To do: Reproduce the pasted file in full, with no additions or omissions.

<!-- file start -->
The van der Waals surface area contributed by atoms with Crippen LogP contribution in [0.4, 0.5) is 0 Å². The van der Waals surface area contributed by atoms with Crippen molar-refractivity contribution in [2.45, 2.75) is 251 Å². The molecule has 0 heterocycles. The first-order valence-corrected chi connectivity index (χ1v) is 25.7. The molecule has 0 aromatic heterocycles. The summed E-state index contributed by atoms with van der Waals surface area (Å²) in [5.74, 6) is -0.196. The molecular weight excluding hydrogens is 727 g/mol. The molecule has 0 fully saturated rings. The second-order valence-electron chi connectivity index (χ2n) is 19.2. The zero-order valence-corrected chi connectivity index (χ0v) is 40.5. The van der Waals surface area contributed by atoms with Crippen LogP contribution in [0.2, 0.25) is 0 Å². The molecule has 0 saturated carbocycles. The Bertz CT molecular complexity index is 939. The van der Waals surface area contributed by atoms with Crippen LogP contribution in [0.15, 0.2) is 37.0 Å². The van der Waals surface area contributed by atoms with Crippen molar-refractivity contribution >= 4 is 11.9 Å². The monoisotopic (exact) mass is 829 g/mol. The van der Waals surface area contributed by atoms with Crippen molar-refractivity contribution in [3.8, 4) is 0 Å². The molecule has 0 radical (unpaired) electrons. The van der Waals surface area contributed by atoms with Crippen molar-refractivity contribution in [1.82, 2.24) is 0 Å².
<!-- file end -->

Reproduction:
The van der Waals surface area contributed by atoms with Crippen LogP contribution in [0.4, 0.5) is 0 Å². The van der Waals surface area contributed by atoms with Crippen molar-refractivity contribution in [2.45, 2.75) is 251 Å². The molecule has 0 heterocycles. The first-order valence-corrected chi connectivity index (χ1v) is 25.7. The molecule has 0 aromatic heterocycles. The summed E-state index contributed by atoms with van der Waals surface area (Å²) in [5.74, 6) is -0.196. The molecular weight excluding hydrogens is 727 g/mol. The molecule has 0 fully saturated rings. The second-order valence-electron chi connectivity index (χ2n) is 19.2. The zero-order valence-corrected chi connectivity index (χ0v) is 40.5. The van der Waals surface area contributed by atoms with Crippen LogP contribution in [0.2, 0.25) is 0 Å². The molecule has 0 saturated carbocycles. The Bertz CT molecular complexity index is 939. The van der Waals surface area contributed by atoms with Crippen LogP contribution in [0.15, 0.2) is 37.0 Å². The van der Waals surface area contributed by atoms with Crippen molar-refractivity contribution >= 4 is 11.9 Å². The monoisotopic (exact) mass is 829 g/mol. The van der Waals surface area contributed by atoms with Crippen molar-refractivity contribution in [3.8, 4) is 0 Å². The molecule has 0 radical (unpaired) electrons. The van der Waals surface area contributed by atoms with Crippen molar-refractivity contribution in [1.82, 2.24) is 0 Å².